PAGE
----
True fwains in love shail, in the world to come,
Approve their truths by Troilus: when their 40

Full of protest, of oath, and big compare,
Want fimilies, truth tir'd with iteration,—
As true as fteel 2, as plantage 3 to the moon,
As fun to day, as turtle to her mate,
As iron to adamant, as earth to the center,-

Yet after all comparisons of truth,

As truth's authentic author to be cited,

As true as Troilus shall crown up the verse, And fanctify the numbers.

Cre. Prophet may you be!

If I be falfe, or fwerve a hair from truth,

When time is old and hath forgot itself,

When water-drops have worn the ftones of Troy,
And blind oblivion swallow'd cities up,
And mighty states characterless are grated
To dufty nothing; yet let memory,

Cal. Now, princes, for the fervice I have dope


The advantage of the time prompts me aloud 35 To call for recompence. Appear it to your mind, That, through the fight I bear in things, to Jove I have abandon'd Troy, left my poffeffions, Incurr'd a traitor's name; expos'd myself, From certain and poffeft conveniences, To doubtful fortunes; fequeftring from me all That time, acquaintance, custom, and condition, Made tame and most familiar to my nature; And here, to do you fervice, am become As new into the world, strange, unacquainted: 45 I do befeech you, as in way of taste, To give me now a little benefit, Out of those many register'd in promise, Which, you fay, live to come in my behalf. Aga. What would'ft thou of us, Trojan? make demand.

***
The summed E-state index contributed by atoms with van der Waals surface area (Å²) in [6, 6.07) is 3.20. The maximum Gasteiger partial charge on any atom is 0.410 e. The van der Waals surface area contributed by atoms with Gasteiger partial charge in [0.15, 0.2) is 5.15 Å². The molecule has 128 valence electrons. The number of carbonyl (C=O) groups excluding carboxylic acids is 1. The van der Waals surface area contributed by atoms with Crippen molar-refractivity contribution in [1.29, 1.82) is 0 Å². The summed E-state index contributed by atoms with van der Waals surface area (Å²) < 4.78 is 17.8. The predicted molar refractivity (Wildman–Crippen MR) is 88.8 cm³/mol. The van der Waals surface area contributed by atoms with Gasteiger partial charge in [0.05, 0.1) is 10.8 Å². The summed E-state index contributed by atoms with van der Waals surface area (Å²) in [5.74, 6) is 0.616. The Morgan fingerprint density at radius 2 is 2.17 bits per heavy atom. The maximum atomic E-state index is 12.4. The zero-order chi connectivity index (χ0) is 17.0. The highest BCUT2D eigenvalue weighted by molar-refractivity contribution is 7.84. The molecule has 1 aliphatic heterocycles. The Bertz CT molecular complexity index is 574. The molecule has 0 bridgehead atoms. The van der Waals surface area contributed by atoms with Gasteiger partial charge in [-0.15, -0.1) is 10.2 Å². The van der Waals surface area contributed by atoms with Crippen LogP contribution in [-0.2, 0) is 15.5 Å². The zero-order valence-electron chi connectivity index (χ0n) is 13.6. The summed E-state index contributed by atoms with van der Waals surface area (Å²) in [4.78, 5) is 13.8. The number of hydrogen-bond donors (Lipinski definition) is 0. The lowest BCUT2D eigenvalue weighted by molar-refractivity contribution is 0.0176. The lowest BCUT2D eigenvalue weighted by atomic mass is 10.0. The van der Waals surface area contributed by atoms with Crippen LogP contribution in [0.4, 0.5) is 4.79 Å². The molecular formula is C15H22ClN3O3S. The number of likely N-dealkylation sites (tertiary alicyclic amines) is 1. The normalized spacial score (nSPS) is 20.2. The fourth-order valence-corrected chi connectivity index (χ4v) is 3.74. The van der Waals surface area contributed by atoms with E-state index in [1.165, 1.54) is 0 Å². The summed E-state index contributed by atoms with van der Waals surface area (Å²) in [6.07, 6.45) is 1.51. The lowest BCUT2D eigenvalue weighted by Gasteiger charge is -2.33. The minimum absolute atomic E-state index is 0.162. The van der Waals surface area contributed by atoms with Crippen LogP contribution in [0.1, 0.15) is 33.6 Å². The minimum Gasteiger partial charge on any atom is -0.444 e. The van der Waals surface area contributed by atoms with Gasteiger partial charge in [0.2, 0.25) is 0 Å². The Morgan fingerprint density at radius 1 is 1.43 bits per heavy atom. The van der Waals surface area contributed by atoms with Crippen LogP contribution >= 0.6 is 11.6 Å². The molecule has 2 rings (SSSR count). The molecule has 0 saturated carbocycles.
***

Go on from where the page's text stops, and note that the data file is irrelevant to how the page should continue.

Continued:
Cal. You have a Trojan prisoner, call'd Antenor, Yefterday took; Troy holds him very dear. Oft have you (often have you thanks therefore) Defir'd my Creffid in right great exchange, 55 Whom Troy hath still deny'd: But this Antenor, I know, is fuch a wreft in their affairs, That their negociations all must slack,

"I wish," my integrity might be met and matched with fuch equality and force of pure unmingled love." 2 This is an ancient proverbial fimile. 3 Formerly neither fowing, planting, nor grafting, were ever undertaken without a fcrupulous attention to the increase or waning of the moon, as may be proved by the following quotation from Scott's Difcoverie of Witchcraft: "The poore husbandman perceiveth that the increafe of the moone maketh plants fruitfull: fo as in the full moone they are in the best strength; decaicing in the wane; and in the conjunction to utterlie wither and vade."